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When are static data initialized ?

I think:

It can be initialized by constructor,

or

when it is declared,

or outside of the class by

class A::member_d = 5; //  member_d is static  

others ?

Also, When do file scope static variables initialized and when do function scope static variables initizliaed?

I think they are initialized when they are declared.

thanks

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4 Answers 4

Static members of a class are initialized at the point of definition. Const integral data types are an exception that can be initialized at the point of declaration. When such initialization is going to be executed is somewhat complicated (google for static initialization fiasco). According to the standard:

If the initialization is deferred to some point in time after the first statement of main, it shall occur before the first odr-use of any function or variable defined in the same translation unit as the variable to be initialized.

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Statics are instantiated at the point of definition, but not actually initialized until program start. std::string can't allocate memory at compile time. –  Mooing Duck Oct 27 '11 at 23:55
    
Mooing Duck: It's actually a bit more loose than just at "program start". –  K-ballo Oct 27 '11 at 23:58
    
I think "program start" is a pretty loose term, so I think I'm still safe :D. Admittedly, some can be instantiated by the compiler, but that's not in the spec. –  Mooing Duck Oct 28 '11 at 0:09
    
@Mooing Duck: I believe the actual specification is "sometime between program start and the first execution of a function within the module that contains the static" –  K-ballo Oct 28 '11 at 0:11
3  
If the initialization is deferred to some point in time after the first statement of main, it shall occur before the first odr-use of any function or variable defined in the same translation unit as the variable to be initialized. Mind = blown. –  Mooing Duck Oct 28 '11 at 0:18

Static Storage duration object initialization:

Note: Static member objects are initialized the same way as objects at file scope.

  • Objects at file scope are initialized at point of definition.
    • You can think of these as all being initialized before main() is called.
    • See details below.
  • Objects in function scope are initialized the first time execution passes over the definition.
    • ie Usually the first time the function is called.

The object is initialized by the initializer in the definition. if you do not provide an initializer then it will be zero-initialized.

int x1;        // zero initialized.
int x2 = 5;    // initialized with 5 
A   y1;        // Default initialized:
               // If A has a user defined constructor this is called.
               // If A has a compiler generated constructor then
               // it is value-initialized which means class objects have their
               // default constructor called and POD objects are zero-initialized
A   y2 = A();  // Default constructed.
A   y3(5);     // Constructor called with value 5.

Static members are exactly the same as objects as file scope.

class Z
{
    static int x1; // declaration;
    static int x2;
    static A   y1;
    static A   y2;
    static A   y3;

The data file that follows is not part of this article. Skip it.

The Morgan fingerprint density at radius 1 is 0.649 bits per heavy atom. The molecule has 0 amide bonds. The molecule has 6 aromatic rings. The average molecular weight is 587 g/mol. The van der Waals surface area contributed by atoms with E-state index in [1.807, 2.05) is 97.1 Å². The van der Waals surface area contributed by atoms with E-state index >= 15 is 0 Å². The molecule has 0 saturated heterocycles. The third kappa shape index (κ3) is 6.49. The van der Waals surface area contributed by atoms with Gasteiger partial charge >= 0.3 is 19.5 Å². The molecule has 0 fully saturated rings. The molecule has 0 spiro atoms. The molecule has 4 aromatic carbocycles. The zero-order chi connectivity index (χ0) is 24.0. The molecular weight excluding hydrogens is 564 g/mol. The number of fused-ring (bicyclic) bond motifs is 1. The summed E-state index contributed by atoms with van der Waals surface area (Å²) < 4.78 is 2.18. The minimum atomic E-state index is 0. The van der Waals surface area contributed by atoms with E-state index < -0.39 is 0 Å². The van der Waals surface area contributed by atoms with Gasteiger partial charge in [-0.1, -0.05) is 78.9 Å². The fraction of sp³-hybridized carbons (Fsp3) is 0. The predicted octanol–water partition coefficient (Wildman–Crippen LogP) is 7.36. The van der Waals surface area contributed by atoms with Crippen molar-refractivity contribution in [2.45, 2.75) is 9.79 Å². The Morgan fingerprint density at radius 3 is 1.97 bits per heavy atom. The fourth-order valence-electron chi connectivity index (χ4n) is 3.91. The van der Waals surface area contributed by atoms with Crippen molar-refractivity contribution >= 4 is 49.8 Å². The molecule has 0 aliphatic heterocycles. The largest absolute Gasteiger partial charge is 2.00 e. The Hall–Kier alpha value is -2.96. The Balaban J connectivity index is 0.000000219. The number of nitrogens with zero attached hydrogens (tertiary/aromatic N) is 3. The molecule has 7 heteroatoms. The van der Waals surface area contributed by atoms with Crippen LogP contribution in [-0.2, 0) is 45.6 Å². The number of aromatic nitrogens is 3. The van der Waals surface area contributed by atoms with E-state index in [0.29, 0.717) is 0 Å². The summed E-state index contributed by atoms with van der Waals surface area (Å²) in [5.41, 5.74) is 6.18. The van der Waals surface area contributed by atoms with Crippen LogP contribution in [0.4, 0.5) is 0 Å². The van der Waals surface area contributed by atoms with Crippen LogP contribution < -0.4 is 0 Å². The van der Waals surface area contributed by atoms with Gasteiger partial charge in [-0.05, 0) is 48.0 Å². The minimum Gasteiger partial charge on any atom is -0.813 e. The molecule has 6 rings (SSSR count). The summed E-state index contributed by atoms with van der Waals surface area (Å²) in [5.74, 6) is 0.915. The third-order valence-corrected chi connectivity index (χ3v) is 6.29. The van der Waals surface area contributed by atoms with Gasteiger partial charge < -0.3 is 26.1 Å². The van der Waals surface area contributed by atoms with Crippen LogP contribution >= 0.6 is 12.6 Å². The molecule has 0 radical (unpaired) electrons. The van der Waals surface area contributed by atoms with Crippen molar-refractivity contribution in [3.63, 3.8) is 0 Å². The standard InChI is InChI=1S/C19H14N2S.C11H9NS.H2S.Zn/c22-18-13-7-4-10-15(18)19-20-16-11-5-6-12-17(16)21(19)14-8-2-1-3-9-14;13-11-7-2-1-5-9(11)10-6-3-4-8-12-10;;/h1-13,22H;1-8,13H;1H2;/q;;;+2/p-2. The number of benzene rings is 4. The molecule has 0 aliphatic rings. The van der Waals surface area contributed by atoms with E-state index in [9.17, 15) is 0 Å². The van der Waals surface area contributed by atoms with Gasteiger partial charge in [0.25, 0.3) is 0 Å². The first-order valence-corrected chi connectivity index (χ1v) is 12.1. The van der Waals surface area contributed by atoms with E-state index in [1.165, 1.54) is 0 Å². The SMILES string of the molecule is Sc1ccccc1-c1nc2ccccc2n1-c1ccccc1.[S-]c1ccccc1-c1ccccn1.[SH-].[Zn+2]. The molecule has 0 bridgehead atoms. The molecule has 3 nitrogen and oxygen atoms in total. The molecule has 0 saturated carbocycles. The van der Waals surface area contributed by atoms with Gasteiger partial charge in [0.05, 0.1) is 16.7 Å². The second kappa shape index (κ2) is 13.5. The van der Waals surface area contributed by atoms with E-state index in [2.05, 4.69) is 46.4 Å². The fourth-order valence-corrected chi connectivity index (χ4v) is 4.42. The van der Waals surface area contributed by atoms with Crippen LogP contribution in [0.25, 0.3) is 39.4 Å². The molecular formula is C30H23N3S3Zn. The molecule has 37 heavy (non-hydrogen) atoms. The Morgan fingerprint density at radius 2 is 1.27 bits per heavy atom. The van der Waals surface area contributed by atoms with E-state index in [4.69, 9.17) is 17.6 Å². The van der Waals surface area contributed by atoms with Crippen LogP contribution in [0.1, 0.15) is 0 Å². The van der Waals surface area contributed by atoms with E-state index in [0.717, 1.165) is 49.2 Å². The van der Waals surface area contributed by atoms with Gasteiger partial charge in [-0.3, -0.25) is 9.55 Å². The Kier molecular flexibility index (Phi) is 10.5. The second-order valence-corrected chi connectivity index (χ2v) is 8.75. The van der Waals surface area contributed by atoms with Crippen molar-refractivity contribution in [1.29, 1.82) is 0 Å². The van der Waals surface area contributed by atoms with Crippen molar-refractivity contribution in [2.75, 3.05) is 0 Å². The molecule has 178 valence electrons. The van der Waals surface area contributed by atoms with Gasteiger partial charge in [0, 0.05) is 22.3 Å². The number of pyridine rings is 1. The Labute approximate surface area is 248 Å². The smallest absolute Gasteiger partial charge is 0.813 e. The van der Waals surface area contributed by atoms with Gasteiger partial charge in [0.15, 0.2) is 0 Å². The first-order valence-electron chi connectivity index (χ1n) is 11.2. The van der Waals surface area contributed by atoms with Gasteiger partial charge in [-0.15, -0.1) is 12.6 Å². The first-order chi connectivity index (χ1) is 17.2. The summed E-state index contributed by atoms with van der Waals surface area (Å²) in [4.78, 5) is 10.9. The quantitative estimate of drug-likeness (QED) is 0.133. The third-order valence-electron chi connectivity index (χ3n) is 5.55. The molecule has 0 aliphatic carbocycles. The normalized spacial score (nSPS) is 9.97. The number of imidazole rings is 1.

};
// definition

int Z::x1;
int Z::x2 = 5;
A   Z::y1;
A   Z::y2 = A();
A   Z::y3(5);

Now the order that they are initialized is harder to define. The order is deliberately left vague to allow for compiler and linker situations that the committee could not foresee.

It is defined in:

3.6.2 Initialization of non-local variables

The main thing to note is:

Non-local variables with static storage duration are initialized as a consequence of program initiation.

So in most situations they will all be fully constructed before main is entered.

As noted by others. The compiler is allowed to delay initialization.

3.6.2 Paragraph 4

It is implementation-defined whether the dynamic initialization of a non-local variable with static storage duration is done before the first statement of main.

This addition is mainly done to support dynamically loading libraries at runtime (which may by laded dynamically after main has started). But it does provide a simple guarantee that all static storage duration objects within a compilation until will be fully constructed before any objects or function in that compilation are used.

3.6.2 Paragraph 5

If the initialization is deferred to some point in time after the first statement of the initial function of the thread, it shall occur before the first odr-use (3.2) of any variable with thread storage duration defined in the same translation unit as the variable to be initialized.

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Global variables are initialized at program start-up, before main() is invoked. Static objects that are local to a scope are initialized the first time execution passes over them.

Static class members are just global variables, so see above.

Destruction of global and static objects happens after main() returns.

(The implementation details of this are fairly intricate, since all the destructors have to be queued up for execution somewhere, and for local statics there needs to be a flag to indicate whether the object has already been instantiated.)

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No, of course, the constructor can't initialize static data members. For const integral or enumeration types, you can initialize within the scope of the class definition. However, in general, you must initialize outside the class definition.

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